Tracey then wondered if he could eliminate the drug altogether and use the nerve as a means of speaking directly to the immune system. “But there was nothing in the scientific thinking that said electricity would do anything. It was anathema to logic. Nobody thought it would work.”

After that first surgery on the rat in 1998, Tracey spent 11 years mapping the neural pathways of tumor-necrosis-factor inflammation, charting a route from the vagus nerve to the spleen to the bloodstream and eventually to mitochondria inside cells. “We now know more about this electrical circuit to treat [inflammation] than is known about some clinically approved drugs,” Tracey says.

By 2009, SetPoint felt ready to test Tracey’s work on people with rheumatoid arthritis, and Ralph Zitnik was approached about joining thecompany. “It was nuts,” Zitnik told me. “Sticking something on the vagusnerve to take away R.A.? People would think it’s witchcraft.” Zitnik’s background was in pharmaceuticals; at Amgen, he contributed to the development of Enbrel, a rheumatoid-arthritis drug that had $4.7 billion in sales last year, which made it No. 7 on the industry’s best-seller list. But the more he talked with Tracey and pored over the research, the more he said to himself: “There is good science behind this. I thought, This could work.”
SHOCK TREATMENT


During a 20-minute operation, a neurosurgeon will slide SetPoint Medical’s bioelectronic implant onto the vagus nerve on the left side of a patient’s neck, and then snap on an outer housing called the Pod to hold the device in place. Once the implant is activated, electrical impulses transmitted from the implant will communicate directly with immune cells in the spleen and the gastrointestinal tract, inducing them to reduce the production of cytokines — molecules that are involved in inflammation. To recharge the device’s batteries and update its software, patients and physicians will use an iPad app to control a wearable collar that transmits power and data wirelessly through the skin.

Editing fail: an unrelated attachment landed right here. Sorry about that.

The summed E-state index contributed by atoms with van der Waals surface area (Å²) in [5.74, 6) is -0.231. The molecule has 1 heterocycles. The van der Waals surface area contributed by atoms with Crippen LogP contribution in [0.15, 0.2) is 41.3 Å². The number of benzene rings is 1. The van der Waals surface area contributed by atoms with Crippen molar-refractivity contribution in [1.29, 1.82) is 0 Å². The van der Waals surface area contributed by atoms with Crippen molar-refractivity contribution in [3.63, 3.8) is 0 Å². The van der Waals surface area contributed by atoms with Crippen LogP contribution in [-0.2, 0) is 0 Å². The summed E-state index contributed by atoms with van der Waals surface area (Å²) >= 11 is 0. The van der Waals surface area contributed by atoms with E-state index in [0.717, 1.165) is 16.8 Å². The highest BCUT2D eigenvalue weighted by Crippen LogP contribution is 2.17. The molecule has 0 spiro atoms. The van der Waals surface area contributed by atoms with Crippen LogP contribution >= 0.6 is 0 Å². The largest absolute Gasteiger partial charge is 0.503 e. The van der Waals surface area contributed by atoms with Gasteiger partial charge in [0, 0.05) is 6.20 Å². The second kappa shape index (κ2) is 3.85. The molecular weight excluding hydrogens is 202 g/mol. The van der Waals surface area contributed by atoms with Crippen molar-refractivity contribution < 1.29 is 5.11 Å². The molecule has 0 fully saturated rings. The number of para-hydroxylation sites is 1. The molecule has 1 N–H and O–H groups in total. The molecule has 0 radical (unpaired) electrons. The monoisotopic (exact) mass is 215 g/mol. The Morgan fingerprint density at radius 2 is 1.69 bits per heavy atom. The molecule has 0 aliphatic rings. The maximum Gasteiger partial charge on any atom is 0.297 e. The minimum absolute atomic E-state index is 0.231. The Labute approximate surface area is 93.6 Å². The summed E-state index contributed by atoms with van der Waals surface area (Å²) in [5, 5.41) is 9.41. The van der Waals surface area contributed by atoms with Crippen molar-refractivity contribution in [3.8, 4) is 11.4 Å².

Zitnik’s first task at SetPoint was to recruit a lead scientist to set up a clinical trial. Many scientists in the United States and Europe were hesitant to do it, he says, but eventually he hired Paul-Peter Tak, a well-regarded immunologist and rheumatologist based at the Academic Medical Center, the University of Amsterdam’s teaching hospital. “He was a forward-thinking person willing to try an unconventional approach like this,” Zitnik says. Tak in turn hired Frieda Koopman, who was working on her Ph.D. in rheumatology at A.M.C., to find potential patients in the Netherlands and elsewhere in Europe.

The day after an article about the planned trial appeared in a Dutch newspaper, Koopman’s office got more than a thousand calls from rheumatoid-arthritis patients begging to participate. “We never saw that coming,” Koopman says. “We thought we might get one or two patients to join, and wouldn’t that be nice.” Invasive surgery was involved, after all. Koopman’s team returned almost every call and selected several subjects based on what medications they had tried and the severity of the pain and swelling in their joints. Over the next two years, her team continued to enroll new patients.